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Put a Big Smile on Your Face with a Dental Savings Plan

Last week I got a frantic letter from Lisa who’s facing an emergency dental situation with a $15,000 price tag on it. She is desperate for options that will let her keep her teeth while not plunging her into debt.

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Another letter from the Madison family related that their finances are so tight, they cannot afford the luxury of regular dental care—not even routine x-rays and cleaning. That letter ended, “Is there a dental plan for families in our situation? Please answer soon before our teeth fall out!”

While I am not a dentist, I know that dental care is not a luxury. It is essential to the good health of every family member. And the best way for the Madisons to avoid big dental bills is to practice regular preventive care. Even then, routine hygiene and x-rays should be seen as absolutely mandatory.

As for Lisa, she’s in a really tough situation. I’m not confident that dental insurance, if by some miracle she could get it now, would be that helpful. The problem is that typically you must wait six months to a year before certain procedures are covered. Her condition could be excluded completely as preexisting. Then there’s a maximum annual benefit of $1,000 to $1,500. And the annual premium on most individual dental plans? Typically half of the annual benefit. I’m not certain if any portion of her $15,000 dilemma would be considered cosmetic, but I hope not because most dental insurance does not cover cosmetic procedures.

I am excited because I have good news for Lisa and the Madison family—something I hope all of my readers will also consider seriously: Dental Savings Plans. These plans are not insurance, don’t work like insurance and do not carry the downside of most dental insurance.

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Mix Up Your Own Vinegar, Donate the Hotel Toiletries

DEAR MARY: I’ve noticed that on the gallon jug of white vinegar it says “mixed with water to a 5% acidity.” Is it possible to buy pure vinegar and dilute it to whatever acidity i want for myself? The gallons are heavy and take up storage space. Just thinking there might be an easier way. By the way, I love all of the homemade cleaners you share! Cally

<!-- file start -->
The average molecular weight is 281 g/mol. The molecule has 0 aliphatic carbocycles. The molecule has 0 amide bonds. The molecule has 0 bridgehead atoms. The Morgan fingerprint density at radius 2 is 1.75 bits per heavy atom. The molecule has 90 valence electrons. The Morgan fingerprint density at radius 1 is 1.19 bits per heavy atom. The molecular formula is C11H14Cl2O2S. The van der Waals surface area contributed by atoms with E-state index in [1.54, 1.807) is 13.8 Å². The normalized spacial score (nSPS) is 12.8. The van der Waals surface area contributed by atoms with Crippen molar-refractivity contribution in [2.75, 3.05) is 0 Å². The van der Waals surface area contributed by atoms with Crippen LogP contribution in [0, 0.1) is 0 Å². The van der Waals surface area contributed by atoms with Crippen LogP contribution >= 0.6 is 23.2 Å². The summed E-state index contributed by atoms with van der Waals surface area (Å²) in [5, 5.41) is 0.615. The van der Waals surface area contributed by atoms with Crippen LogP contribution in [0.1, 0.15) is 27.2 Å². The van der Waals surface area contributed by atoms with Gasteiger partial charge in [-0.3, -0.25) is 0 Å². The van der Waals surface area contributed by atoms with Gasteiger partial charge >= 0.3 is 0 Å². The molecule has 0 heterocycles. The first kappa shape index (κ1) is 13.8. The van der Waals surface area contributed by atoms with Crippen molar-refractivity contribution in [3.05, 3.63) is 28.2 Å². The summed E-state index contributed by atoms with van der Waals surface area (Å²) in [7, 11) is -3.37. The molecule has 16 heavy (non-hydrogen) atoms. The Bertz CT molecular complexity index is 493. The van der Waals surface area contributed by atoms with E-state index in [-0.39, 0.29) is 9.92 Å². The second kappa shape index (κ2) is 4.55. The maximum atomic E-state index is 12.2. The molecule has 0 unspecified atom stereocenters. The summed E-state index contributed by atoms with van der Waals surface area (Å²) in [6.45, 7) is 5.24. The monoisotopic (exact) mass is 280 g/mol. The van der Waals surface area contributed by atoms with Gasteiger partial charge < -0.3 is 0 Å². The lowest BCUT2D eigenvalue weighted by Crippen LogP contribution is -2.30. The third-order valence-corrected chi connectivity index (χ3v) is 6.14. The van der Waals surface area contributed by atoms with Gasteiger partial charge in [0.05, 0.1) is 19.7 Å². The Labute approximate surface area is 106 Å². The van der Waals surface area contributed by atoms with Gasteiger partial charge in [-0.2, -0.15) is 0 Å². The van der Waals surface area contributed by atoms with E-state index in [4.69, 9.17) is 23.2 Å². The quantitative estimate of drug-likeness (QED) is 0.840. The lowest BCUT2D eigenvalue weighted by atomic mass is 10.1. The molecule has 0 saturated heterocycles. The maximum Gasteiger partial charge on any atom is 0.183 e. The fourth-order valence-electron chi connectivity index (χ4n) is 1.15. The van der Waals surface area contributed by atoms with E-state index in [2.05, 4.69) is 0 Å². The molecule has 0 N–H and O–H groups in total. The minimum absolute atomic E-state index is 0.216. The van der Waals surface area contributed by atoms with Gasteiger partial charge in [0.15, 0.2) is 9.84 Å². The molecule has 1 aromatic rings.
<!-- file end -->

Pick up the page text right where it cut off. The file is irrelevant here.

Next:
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DEAR CALLY: Yes, there is a way that you can mix your own vinegar and to the exact level of acidity you desire.

White vinegar consists of 5 to 20 percent acetic acid and water, which has a variety of industrial, medical and domestic uses.

An easy way to create 5-percent acidity is to mix 1/2 cup acetic acid with 1 gallon water. To make 30-percent acidity (ideal as a very potent weed killer), mix 3 cups of acetic acid to one gallon water.

The challenge is to find and then safely store acetic acid. You must be very careful to keep it safely out of reach of children and pets and clearly labeled. It has very strong fumes and should be handled cautiously.

You can get a quart of Food Grade Glacial Acetic Acid from Amazon for about $19 including shipping. One quart would make 8 gallons of vinegar with 5-percent acidity (1/2 cup acetic acid per 1 gallon water) at a cost of about $2.40 per gallon. This would produce supermarket-strength white vinegar you could us to make salad dressing, as substitute for fabric softener; your own scum and soap remover for the tub and shower, a batch of regular homemade weed killer and to be used in many other ways around the house.

Making your own white vinegar will achieve your goals to lighten your load and cut down on storage space. As a bonus, you could easily save you a few bucks over the course of time, depending how much vinegar you use.